REPORT OF THE COMMITTEE

THURSDAY, April 10, 2003

The Standing Senate Committee on National Security and Defence

has the honour to table its

EIGHTH REPORT


Your Committee was authorized by the Senate on Wednesday, November 20, 2002 to examine and report on the health care provided to veterans of war and of peacekeeping missions; the implementation of the recommendations made in its previous reports on such matters; and the terms of service, post-discharge benefits and health care of members of the regular and reserve forces as well as members of the RCMP and of civilians who have served in close support of uniformed peacekeepers; and all other related matters. On November 25, 2002 the Committee referred this matter to its Subcommittee on Veterans Affairs.

Your Committee now tables its interim report entitled: Fixing the Canadian Forces' Method of Dealing with Death or Dismemberment.

Respectfully submitted,

COLIN KENNY
Chair


FIXING THE CANADIAN FORCES'
METHOD OF DEALING WITH DEATH OR DISMEMBERMENT

Report of the Subcommittee on Veterans Affairs

of the Standing Senate Committee on National Security and Defence

Committee Members

Sen. Michael A. Meighen - Chair, 
Sen. Joseph A. Day - Deputy Chair,
Sen. Norman K. Atkins
Sen. Colin Kenny*
Sen. John (Jack) Wiebe

*Chair, Committee on National Security and Defence

Second Session
Thirty-Seventh Parliament

April 2003


Information regarding the committee can be obtained through its web site:

 

www.senate-senat.ca/vets-comb.asp

www.sen-sec.ca

Questions can be directed to:

Toll free:  1-800-267-7362 

Or via e-mail:

The Committee Clerk:  defence@sen.parl.gc.ca

Veterans Affairs Committee Chair:  meighm@sen.parl.gc.ca

National Security and Defence Committee Chair: kennyco@sen.parl.gc.ca

 

Media inquiries can be directed to:

ckres2@sen.parl.gc.ca


MEMBERSHIP         

THE STANDING SENATE COMMITTEE ON NATIONAL SECURITY AND DEFENCE

The Honourable Colin Kenny (Chair)
The Honourable J. Michael Forrestall (Deputy-Chair) 

and 

The Honourable Senators: 

Norman K. Atkins
Tommy Banks
Jane Cordy
*Sharon Carstairs, P.C. (or Fernand Robichaud,
P.C.)
Joseph A. Day
*John Lynch-Staunton (or Noel A. Kinsella)
Michael A. Meighen
David P. Smith, P.C.
John (Jack) Wiebe

*Ex officio members

(Clerk: Barbara Reynolds)

---------------------------------

 

THE SUBCOMMITTEE ON VETERANS AFFAIRS/ 
Subcommittee on National Security and Defence 

The Honourable Michael A. Meighen (Chair)
The Honourable Joseph A. Day (Deputy-Chair)

and 

The Honourable Senators: 

Norman K. Atkins
*Sharon Carstairs, P.C. (or Fernand Robichaud,
P.C.)
Colin Kenny

*Lynch-Staunton (or Kinsella)
John (Jack) Wiebe

*Ex officio members 

(Clerk: Barbara Reynolds)

---------------------------------

Note:  The Honourable Senators Forrestall, Banks, Cordy and Stratton also served on the Subcommittee during the course of this study.


ORDER OF REFERENCE

Extract of the Journals of the Senate, Wednesday, November 20, 2002:

        The Honourable Senator Kinsella for the Honourable Senator Meighen moved, seconded by the Honourable Senator Atkins:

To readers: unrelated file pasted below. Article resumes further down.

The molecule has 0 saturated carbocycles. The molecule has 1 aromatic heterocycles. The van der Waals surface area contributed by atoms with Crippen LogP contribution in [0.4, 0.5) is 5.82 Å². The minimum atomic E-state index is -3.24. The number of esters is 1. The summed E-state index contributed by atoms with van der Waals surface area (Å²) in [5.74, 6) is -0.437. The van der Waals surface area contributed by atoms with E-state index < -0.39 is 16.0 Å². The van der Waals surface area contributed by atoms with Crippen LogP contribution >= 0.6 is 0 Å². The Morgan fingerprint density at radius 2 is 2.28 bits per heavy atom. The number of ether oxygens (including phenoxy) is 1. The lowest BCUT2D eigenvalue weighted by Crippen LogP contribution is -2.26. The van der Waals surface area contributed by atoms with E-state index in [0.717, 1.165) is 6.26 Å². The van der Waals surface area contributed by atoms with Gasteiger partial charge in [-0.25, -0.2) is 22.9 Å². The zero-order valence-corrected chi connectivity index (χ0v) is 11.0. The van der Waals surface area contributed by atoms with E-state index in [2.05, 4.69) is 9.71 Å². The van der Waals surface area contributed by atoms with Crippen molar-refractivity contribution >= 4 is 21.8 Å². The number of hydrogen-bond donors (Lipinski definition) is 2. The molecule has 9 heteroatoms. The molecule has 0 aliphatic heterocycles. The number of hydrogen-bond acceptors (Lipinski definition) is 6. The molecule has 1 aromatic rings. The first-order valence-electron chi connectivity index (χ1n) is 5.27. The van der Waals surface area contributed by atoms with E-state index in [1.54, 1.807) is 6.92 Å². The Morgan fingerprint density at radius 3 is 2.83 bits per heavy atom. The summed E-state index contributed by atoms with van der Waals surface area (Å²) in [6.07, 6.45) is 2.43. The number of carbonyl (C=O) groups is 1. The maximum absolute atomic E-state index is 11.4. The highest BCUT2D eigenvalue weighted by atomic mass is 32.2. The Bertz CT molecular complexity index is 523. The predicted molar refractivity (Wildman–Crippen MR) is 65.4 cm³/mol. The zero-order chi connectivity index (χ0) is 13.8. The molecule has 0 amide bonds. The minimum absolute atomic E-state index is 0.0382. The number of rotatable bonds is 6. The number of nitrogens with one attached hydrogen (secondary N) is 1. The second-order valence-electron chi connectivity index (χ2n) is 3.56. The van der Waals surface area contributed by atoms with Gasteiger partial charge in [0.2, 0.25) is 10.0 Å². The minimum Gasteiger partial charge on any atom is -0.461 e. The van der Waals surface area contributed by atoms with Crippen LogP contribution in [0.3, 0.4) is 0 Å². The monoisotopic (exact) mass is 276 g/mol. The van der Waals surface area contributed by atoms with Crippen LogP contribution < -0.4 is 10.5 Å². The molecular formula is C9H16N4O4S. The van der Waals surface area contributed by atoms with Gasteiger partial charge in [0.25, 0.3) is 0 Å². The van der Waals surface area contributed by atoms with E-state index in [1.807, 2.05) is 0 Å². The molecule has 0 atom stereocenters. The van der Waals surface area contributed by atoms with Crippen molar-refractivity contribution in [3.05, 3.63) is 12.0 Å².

That the Standing Senate Committee on National Security and Defence be authorized to examine and report on the health care provided to veterans of war and of peacekeeping missions; the implementation of the recommendations made in its previous reports on such matters; and the terms of service, post-discharge benefits and health care of members of the regular and reserve forces as well as members of the RCMP and of civilians who have served in close support of uniformed peacekeepers; and all other related matters.

        That the papers and evidence received and taken on the subject during the Second Session of the Thirty-sixth Parliament and the First Session of the Thirty-seventh Parliament be referred to the Committee;

        That the Committee report no later than June 30, 2003.

        The question being put on the motion, it was adopted.

Paul C. Bélisle
Clerk of the Senate
---------------------------------

Extract from the Minutes of Proceedings of the Standing Senate Committee on National Security and Defence of Monday, November 25, 2002:

        It was moved by the Honourable Senator Banks, - That the order of reference relating to the health care of veterans be referred to the Subcommittee on Veterans Affairs.

    The question being put on the motion, it was adopted.

Barbara Reynolds
Clerk of the Committee


TABLE OF CONTENTS

CHAIRMAN'S FOREWORD

INTRODUCTION

MAJOR BRUCE HENWOOD

1.A THE SERVICE INCOME SECURITY INSURANCE PLAN (SISIP)
1.B THE GENERAL OFFICERS INSURANCE PLAN
2. THE TREATMENT OF INJURED SOLDIERS AND THEIR FAMILIES
3. GRIEVANCE SETTLEMENT

LIST OF RECOMMENDATIONS

LIST OF WITNESSES

APPENDIX 1
MATRIX OF BENEFITS AS SUBMITTEDBY MAJOR HENWOOD

APPENDIX II
BIOGRAPHIES OF MEMBERS OF THE COMMITTEE


CHAIRMAN'S FOREWORD

I believe it is rare in public life that one has the opportunity to effect real change to public policy that will have a positive effect on the lives of a group of Canadians. But thanks to the incredible determination of Major Bruce Henwood, the compassion and support displayed by his family during severely trying circumstances, the Senate Subcommittee on Veterans' Affairs was able to expose issues of inequity and unfairness and to bring about positive change.